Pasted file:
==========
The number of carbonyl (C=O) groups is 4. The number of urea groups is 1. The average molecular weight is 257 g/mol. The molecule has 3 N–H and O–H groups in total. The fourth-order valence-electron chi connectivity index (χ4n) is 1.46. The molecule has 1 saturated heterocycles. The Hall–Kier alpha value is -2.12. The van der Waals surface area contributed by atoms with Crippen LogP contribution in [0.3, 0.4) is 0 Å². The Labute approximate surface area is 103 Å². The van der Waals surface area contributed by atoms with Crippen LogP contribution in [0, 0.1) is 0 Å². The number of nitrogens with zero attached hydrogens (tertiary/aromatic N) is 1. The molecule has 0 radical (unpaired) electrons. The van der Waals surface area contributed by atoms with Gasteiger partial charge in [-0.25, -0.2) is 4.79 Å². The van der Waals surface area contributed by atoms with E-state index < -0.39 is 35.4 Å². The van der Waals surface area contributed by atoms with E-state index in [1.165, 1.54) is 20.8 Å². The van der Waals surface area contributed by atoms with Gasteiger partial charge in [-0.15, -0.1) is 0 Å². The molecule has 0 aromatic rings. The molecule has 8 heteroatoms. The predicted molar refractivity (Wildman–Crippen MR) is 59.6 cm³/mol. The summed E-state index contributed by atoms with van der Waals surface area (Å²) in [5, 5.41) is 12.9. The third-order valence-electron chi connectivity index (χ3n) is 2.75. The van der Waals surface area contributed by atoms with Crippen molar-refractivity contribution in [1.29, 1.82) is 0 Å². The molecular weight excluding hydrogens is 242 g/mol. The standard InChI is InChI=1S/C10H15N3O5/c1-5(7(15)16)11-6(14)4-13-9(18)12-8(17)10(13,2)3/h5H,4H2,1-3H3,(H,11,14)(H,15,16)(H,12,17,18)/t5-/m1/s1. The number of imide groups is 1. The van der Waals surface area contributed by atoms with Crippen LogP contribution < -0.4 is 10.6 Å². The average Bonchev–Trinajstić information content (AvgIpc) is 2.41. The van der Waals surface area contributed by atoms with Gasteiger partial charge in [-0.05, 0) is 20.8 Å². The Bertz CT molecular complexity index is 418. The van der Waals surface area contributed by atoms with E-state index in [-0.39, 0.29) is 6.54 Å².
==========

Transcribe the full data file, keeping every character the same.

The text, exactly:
The number of carbonyl (C=O) groups is 4. The number of urea groups is 1. The average molecular weight is 257 g/mol. The molecule has 3 N–H and O–H groups in total. The fourth-order valence-electron chi connectivity index (χ4n) is 1.46. The molecule has 1 saturated heterocycles. The Hall–Kier alpha value is -2.12. The van der Waals surface area contributed by atoms with Crippen LogP contribution in [0.3, 0.4) is 0 Å². The Labute approximate surface area is 103 Å². The van der Waals surface area contributed by atoms with Crippen LogP contribution in [0, 0.1) is 0 Å². The number of nitrogens with zero attached hydrogens (tertiary/aromatic N) is 1. The molecule has 0 radical (unpaired) electrons. The van der Waals surface area contributed by atoms with Gasteiger partial charge in [-0.25, -0.2) is 4.79 Å². The van der Waals surface area contributed by atoms with E-state index < -0.39 is 35.4 Å². The van der Waals surface area contributed by atoms with E-state index in [1.165, 1.54) is 20.8 Å². The van der Waals surface area contributed by atoms with Gasteiger partial charge in [-0.15, -0.1) is 0 Å². The molecule has 0 aromatic rings. The molecule has 8 heteroatoms. The predicted molar refractivity (Wildman–Crippen MR) is 59.6 cm³/mol. The summed E-state index contributed by atoms with van der Waals surface area (Å²) in [5, 5.41) is 12.9. The third-order valence-electron chi connectivity index (χ3n) is 2.75. The van der Waals surface area contributed by atoms with Crippen molar-refractivity contribution in [1.29, 1.82) is 0 Å². The molecular weight excluding hydrogens is 242 g/mol. The standard InChI is InChI=1S/C10H15N3O5/c1-5(7(15)16)11-6(14)4-13-9(18)12-8(17)10(13,2)3/h5H,4H2,1-3H3,(H,11,14)(H,15,16)(H,12,17,18)/t5-/m1/s1. The number of imide groups is 1. The van der Waals surface area contributed by atoms with Crippen LogP contribution < -0.4 is 10.6 Å². The average Bonchev–Trinajstić information content (AvgIpc) is 2.41. The van der Waals surface area contributed by atoms with Gasteiger partial charge in [-0.05, 0) is 20.8 Å². The Bertz CT molecular complexity index is 418. The van der Waals surface area contributed by atoms with E-state index in [-0.39, 0.29) is 6.54 Å².